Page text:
“Government scientists like yourself who favor ‘gain of function’ research…” Paul started to continue, before Fauci interrupted him.
“I don’t favor ‘gain of function’ research in China. You are saying things that are not correct,” Fauci said.
Paul also asked Fauci if he’d categorically say COVID-19 couldn’t have originated in a lab, to which Fauci — the director of the National Institute of Allergy and Infectious Diseases — replied:
“I do not have any accounting of what the Chinese may have done, and I’m fully in favor of any further investigation of what went on in China. However, I will repeat again: The NIH and NIAID categorically has not funded ‘gain of function’ research to be conducted in the Wuhan Institute of Virology.”
Questions remain about the origins of COVID-19, also sometimes referred to as SARS-CoV-2, which is the virus that causes that disease. USA TODAY reported in January:
“SARS-CoV-2 shares 96% of its genetic material with a sample of coronavirus taken in 2013 in intermediate horseshoe bats from Yunnan province in China, which suggests the Yunnan virus is its ancestor. How the virus traveled the 1,200 miles from Yunnan to Wuhan remains unknown.”
“Despite a persistent conspiracy theory that SARS-CoV-2 was developed in a lab, perhaps an infectious disease lab in Wuhan, there’s no evidence to support the claim and plenty to counter it,” USA TODAY also reported.
PolitiFact, a well-known fact-checking news organization, rated a claim in February that COVID-19’s creation was tied to research Fauci funded as “false.”
“Although the NIH did fund a project at the Wuhan lab, there’s no proof that the coronavirus was bioengineered,” PolitiFact reported.
A $3.4 million NIH grant went to a U.S.-based organization called EcoHealth Alliance in 2014, PolitiFact said, and EcoHealth Alliance hired the Wuhan Virology Institute “to conduct genetic analyses of bat coronaviruses collected in Yunnan province, about 800 miles southwest of Wuhan.”
“Gain-of-function research is a controversial form of study that involves boosting the infectivity and lethality of a pathogen. … All parties involved in the grant to the Wuhan Institute of Virology have denied that it involved gain-of-function research,” PolitiFact reported. “… MIT biologist Kevin Esvelt reviewed a paper that appears to have been published with financial assistance from the grant. According to Esvelt, certain techniques that the researchers used seemed to meet the definition of gain-of-function research.”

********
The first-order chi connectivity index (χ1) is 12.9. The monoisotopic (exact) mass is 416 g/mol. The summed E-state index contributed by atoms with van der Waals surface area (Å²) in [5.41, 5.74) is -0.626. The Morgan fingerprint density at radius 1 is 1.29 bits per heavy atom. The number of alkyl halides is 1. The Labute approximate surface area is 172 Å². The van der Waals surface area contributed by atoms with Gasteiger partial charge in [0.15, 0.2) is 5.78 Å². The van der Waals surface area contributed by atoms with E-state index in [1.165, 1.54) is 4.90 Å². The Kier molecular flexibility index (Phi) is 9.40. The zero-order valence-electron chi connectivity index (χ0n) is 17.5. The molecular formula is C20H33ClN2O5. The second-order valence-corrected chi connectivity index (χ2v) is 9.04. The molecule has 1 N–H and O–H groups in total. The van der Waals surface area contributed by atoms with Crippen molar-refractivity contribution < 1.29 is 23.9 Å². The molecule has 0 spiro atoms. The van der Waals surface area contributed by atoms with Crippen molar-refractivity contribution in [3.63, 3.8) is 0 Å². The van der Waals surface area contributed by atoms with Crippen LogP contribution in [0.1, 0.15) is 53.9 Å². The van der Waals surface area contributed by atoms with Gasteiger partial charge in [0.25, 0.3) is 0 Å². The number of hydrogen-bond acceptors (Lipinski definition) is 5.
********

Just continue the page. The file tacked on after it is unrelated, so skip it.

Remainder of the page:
However, Esvelt said the work reported in that paper “definitely did NOT lead to the creation” of COVID-19.
Paul criticized ‘gain of function’ research as a scientific enterprise at Tuesday’s Senate hearing, telling Fauci: “You’re fooling with Mother Nature here.”
Fauci replied: “I fully agree that you should investigate where the virus came from. But again: We have not funded ‘gain of function’ research on this virus in the Wuhan Institute of Virology, no matter how many times you say it.”
This isn’t the first time Paul and Fauci have publicly clashed.
At another congressional hearing in March, for example, Paul and Fauci argued over the need to wear masks now that coronavirus vaccines are available.
Their back-and-forth that day got shared a lot on social media and in the news.
On Monday, Paul hinted he planned to get into another heated exchange with Fauci when he tweeted: “Looking forward to tomorrow’s hearing, Dr. Fauci!”
Reach reporter Morgan Watkins: 502-582-4502; firstname.lastname@example.org; Twitter: @morganwatkins26.
Read or Share this story: https://www.usatoday.com/story/news/politics/2021/05/11/rand-paul-anthony-fauci-argue-over-conspiracy-covid-19-s-origin/5041698001/